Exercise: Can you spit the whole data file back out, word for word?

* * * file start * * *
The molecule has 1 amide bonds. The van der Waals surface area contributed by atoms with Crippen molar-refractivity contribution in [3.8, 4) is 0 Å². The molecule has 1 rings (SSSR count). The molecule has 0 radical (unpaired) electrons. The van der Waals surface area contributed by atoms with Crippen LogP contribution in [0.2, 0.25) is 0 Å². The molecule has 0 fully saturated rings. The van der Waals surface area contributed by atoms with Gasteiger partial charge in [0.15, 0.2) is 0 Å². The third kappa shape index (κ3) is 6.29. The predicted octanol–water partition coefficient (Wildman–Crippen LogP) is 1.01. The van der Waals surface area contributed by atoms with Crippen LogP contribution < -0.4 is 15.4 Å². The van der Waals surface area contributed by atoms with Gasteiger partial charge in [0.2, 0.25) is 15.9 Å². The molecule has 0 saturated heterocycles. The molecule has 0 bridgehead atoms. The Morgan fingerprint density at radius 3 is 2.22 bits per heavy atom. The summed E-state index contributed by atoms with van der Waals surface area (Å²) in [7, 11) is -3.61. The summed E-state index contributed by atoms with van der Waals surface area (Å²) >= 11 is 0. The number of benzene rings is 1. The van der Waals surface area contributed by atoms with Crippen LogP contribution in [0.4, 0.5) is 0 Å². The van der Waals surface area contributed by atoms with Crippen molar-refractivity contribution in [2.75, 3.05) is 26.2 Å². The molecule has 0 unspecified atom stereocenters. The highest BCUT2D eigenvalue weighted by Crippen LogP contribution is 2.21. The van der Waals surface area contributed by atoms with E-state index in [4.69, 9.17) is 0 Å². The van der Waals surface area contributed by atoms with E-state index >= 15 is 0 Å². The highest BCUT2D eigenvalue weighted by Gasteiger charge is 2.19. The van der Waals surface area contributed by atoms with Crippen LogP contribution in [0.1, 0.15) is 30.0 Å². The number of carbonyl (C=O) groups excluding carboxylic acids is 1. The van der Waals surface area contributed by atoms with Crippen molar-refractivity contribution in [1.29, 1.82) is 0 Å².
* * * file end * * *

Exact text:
The molecule has 1 amide bonds. The van der Waals surface area contributed by atoms with Crippen molar-refractivity contribution in [3.8, 4) is 0 Å². The molecule has 1 rings (SSSR count). The molecule has 0 radical (unpaired) electrons. The van der Waals surface area contributed by atoms with Crippen LogP contribution in [0.2, 0.25) is 0 Å². The molecule has 0 fully saturated rings. The van der Waals surface area contributed by atoms with Gasteiger partial charge in [0.15, 0.2) is 0 Å². The third kappa shape index (κ3) is 6.29. The predicted octanol–water partition coefficient (Wildman–Crippen LogP) is 1.01. The van der Waals surface area contributed by atoms with Crippen LogP contribution < -0.4 is 15.4 Å². The van der Waals surface area contributed by atoms with Gasteiger partial charge in [0.2, 0.25) is 15.9 Å². The molecule has 0 saturated heterocycles. The molecule has 0 bridgehead atoms. The Morgan fingerprint density at radius 3 is 2.22 bits per heavy atom. The summed E-state index contributed by atoms with van der Waals surface area (Å²) in [7, 11) is -3.61. The summed E-state index contributed by atoms with van der Waals surface area (Å²) >= 11 is 0. The number of benzene rings is 1. The van der Waals surface area contributed by atoms with Crippen LogP contribution in [0.4, 0.5) is 0 Å². The van der Waals surface area contributed by atoms with Crippen molar-refractivity contribution in [2.75, 3.05) is 26.2 Å². The molecule has 0 unspecified atom stereocenters. The highest BCUT2D eigenvalue weighted by Crippen LogP contribution is 2.21. The van der Waals surface area contributed by atoms with E-state index in [4.69, 9.17) is 0 Å². The van der Waals surface area contributed by atoms with E-state index >= 15 is 0 Å². The highest BCUT2D eigenvalue weighted by Gasteiger charge is 2.19. The van der Waals surface area contributed by atoms with Crippen LogP contribution in [0.1, 0.15) is 30.0 Å². The number of carbonyl (C=O) groups excluding carboxylic acids is 1. The van der Waals surface area contributed by atoms with Crippen molar-refractivity contribution in [1.29, 1.82) is 0 Å².